Takeover - However, Abu Hamza soon begins to take the mosque away from the moderate trustees and turn it into a hotbed of radicalism. Initially, he claims that money has gone missing from a set of flats the mosque rents to tenants, then says that one of the flats is being used as a brothel and that one of the mosque’s old management team is taking a cut. Thanks to Abu Hamza’s exciting sermons, many more people attend the mosque, and there is not enough room to accommodate all of them in the main prayer hall. Abu Hamza makes money by selling tapes of his sermons, as well as videos of radicals fighting in Chechnya, Algeria, and Bosnia, in a shop he opens at the mosque. (O'Neill and McGrory 2006, pp. 36-43)

Hassan Hattab.Hassan Hattab. [Source: Public domain]Facing criticism by bin Laden and other Islamist militants for massacres of fellow Muslims in Algeria (see Mid-1996), the Groupe Islamique Armé (GIA) issues a statement defending its actions. It states all of the Algerian populace are apostates and deserve to die for not supporting the GIA. It justifies to raping of captured women. This statement is considered so outrageous that al-Qaeda cuts all ties to the GIA leadership, denounces top leader Antar Zouabri, and encourages another GIA leader, Hassan Hattab, to form a new group. In May 1998, Hattab and several hundred GIA members leave the GIA and creates the new Salafist Group for Preaching and Combat (GSPC). Bin Laden tries to persuade the GSPC to concentrate their attacks on Algerian security forces. Within one year, the GSPC is already estimated to have 3,000 armed supporters. The GIA continues but at a reduced level as the al-Qaeda supported GSPC becomes the main radical militant group in Algeria. (Reeve 1999, pp. 209; Gunaratna 2003, pp. 184-185)

Leading radical imam Abu Hamza al-Masri edits the Al Ansar newsletter published for the Groupe Islamique Armé (GIA), a radical faction engaged in a bitter civil war with the Algerian government. It is unclear when Abu Hamza starts editing the publication, but it was previously edited by Abu Qatada, another leading radical London imam who broke with the GIA in the summer of 1996, so Abu Hamza may have started editing it then (see January 5, 1996 and Mid 1996-October 1997). It was also previously edited by Rachid Ramda, a suspect in bombings in France, and was reportedly financed by Osama bin Laden (see 1994). In the mid-1990s, the GIA commits a series of massacres of the civilian population in Algeria, apparently due to a change of the organization’s direction initiated by an Algerian government mole (see October 27, 1994-July 16, 1996). Abu Hamza, himself an informer for the British security services (see Early 1997), initially supports the GIA despite the massacres, although other senior Islamists such as bin Laden and Abu Qatada break with the group over the issue (see Mid-1996 and Mid 1996-October 1997). However, by the fall of 1997 worshippers at Finsbury park mosque in London, where Abu Hamza preaches, are so angry that he is forced to stop editing Al Ansar and sever his ties with the organization. What happens to Al Ansar after this is not known, but it presumably fades in importance as the GIA declines in importance as well. (O'Neill and McGrory 2006, pp. 43)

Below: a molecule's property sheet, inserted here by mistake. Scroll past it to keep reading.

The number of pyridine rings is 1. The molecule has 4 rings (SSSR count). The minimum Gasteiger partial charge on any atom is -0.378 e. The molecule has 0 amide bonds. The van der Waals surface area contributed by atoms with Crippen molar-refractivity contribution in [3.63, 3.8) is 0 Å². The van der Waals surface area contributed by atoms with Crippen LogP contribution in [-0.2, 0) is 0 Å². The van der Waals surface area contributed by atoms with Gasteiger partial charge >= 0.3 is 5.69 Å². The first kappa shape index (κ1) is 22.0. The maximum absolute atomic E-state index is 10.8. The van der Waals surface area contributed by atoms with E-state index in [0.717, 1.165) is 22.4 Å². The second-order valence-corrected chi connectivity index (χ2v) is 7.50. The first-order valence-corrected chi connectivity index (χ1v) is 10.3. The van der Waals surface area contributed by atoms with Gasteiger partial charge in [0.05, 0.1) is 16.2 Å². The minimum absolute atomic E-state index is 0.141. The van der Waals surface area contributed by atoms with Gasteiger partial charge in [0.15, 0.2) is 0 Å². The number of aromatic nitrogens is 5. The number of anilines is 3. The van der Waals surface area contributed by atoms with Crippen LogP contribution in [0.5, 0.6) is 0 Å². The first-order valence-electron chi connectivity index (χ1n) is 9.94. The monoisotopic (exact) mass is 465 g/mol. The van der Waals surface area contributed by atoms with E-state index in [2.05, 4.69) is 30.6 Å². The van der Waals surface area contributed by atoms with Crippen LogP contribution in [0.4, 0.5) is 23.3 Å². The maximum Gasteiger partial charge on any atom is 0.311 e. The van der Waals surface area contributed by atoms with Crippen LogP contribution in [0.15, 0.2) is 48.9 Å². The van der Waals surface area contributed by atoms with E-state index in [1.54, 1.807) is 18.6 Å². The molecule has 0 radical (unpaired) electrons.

French authorities worry about a possible attack by militant Islamists during the 1998 World Cup in France. This “huge security headache” is primarily related to Algerian militants who previously bombed the Paris metro in 1995 (see July-October 1995) and are now “living untroubled lives in London.” Authors Sean O’Neill and Daniel McGrory will write: “France was on edge. Such was her anxiety about the World Cup that she demanded cooperation from her European neighbours. Where she deemed that collaboration was lacking, or less than enthusiastic, she was sending her own teams of agents abroad to carry out the task of gathering intelligence on Islamist militants.” In this context the French authorities are most concerned about London-based radical imam Abu Hamza al-Masri, a spiritual leader for the Algerians (see Spring 1998). One of the people plotting attacks at the World Cup, an Algerian, is arrested in Belgium in March 1998, and this leads to further arrests across Europe, although the actual nature of the plot is not known definitively. (O'Neill and McGrory 2006, pp. 123-4, 128)

Three terrorism specialists present an analysis of security threats to FAA security officials. Their analysis describes two scenarios involving planes as weapons. In one, hijacked planes are flown into nuclear power plants along the East Coast. In the other, hijackers commandeer Federal Express cargo planes and simultaneously crash them into the World Trade Center, the Pentagon, the White House, the Capitol, the Sears Tower, and the Golden Gate Bridge. Stephen Gale, one of the specialists, later says the analysis is based in part upon attempts that had been made in 1994 to crash airplanes in the Eiffel Tower and the White House (see September 11, 1994) (see December 24, 1994). Gale later recalls that one FAA official responds to the presentation by saying, “You can’t protect yourself from meteorites.” (Fainaru 5/19/2002)